Most Unfair and Deceptive Trade Practice Act (UDTPA) claims in North Carolina arise out of a contract for goods or services. Accordingly, it is quite common to see UDTPA claims coupled with breach of contract claims.
In most cases, however, the addition of a UDTPA claim is improper, since a written contract governs the transaction. Contract law should, therefore, be the sole arena for resolution of such claims. This notion has been emphasized repeatedly by the 4th Circuit, the Business Court, and the Court of Appeals (e.g. - -- Broussard v. Meineke Discount Muffler Shops, 155 F.3d 331(4th Cir. 1998); Strum v. Exxon Co. 15 F.3d 327, 329 (4th Cir.1994); Media Network Inc. v. Mullen Advertising, Inc., 2007 WL 2570175 (NC Business Ct., Mecklenburg Co.).
The rationale is that once the parties have reduced their agreement to writing, those terms - and the applicable provisions of contract law - should control. Parties, when contracting, do so in order to define their obligations and, in turn, limit their liabilities. Doing so reduces the exposure to tort claims -- and treble damages -- provided by UDTPA and tort law. At least, it should.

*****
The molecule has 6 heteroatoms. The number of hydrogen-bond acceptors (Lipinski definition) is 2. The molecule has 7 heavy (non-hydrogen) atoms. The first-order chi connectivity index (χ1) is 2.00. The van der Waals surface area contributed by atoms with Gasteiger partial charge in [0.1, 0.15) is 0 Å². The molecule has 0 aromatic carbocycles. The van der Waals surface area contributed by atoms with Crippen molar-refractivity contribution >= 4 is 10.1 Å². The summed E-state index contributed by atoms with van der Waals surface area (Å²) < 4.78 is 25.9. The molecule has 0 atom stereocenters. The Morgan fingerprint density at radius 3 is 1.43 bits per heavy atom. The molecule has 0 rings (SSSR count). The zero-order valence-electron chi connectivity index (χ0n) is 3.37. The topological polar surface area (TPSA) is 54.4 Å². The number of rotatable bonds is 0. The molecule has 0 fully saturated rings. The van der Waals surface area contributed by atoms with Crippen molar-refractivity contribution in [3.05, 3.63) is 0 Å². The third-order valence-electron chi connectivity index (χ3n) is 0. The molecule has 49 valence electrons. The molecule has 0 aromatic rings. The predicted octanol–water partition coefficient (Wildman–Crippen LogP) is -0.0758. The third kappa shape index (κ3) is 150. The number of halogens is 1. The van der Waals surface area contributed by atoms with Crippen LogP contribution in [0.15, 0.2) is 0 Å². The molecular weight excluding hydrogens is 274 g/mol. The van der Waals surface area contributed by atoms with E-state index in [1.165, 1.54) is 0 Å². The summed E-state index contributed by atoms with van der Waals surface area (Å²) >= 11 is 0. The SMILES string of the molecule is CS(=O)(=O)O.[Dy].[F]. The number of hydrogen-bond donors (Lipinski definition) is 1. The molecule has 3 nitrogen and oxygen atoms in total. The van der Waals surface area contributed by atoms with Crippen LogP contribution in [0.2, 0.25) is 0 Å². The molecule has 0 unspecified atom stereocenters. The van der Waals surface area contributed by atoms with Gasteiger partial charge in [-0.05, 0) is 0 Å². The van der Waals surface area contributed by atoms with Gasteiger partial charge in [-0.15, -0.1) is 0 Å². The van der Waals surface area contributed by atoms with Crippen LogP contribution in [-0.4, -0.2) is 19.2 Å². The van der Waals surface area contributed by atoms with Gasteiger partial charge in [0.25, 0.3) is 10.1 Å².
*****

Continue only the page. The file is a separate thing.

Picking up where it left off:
Once a UDTPA claim is allowed to proceed, the threat of treble damages significantly alters the negotiation strategies of both parties. An innocent defendant is more likely to settle, for a higher sum, if facing the threat of treble damages. A marginal plaintiff, in turn, is more likely to push the case beyond a reasonable point, hoping to pressure the defendant into a higher settlement due to the threat of a large damage award that North Carolina law may not allow, but which the defendant may not be in a position to appeal. Despite the often harsh language with which the appeals courts treat the practice of "tacking" UDTPA claims on to ordinary contract claims, in many cases the UDTPA claim survives summary judgment, forcing the defendant into a pre-trial settlement posture disproportionate to the true nature of the plaintiff's claim.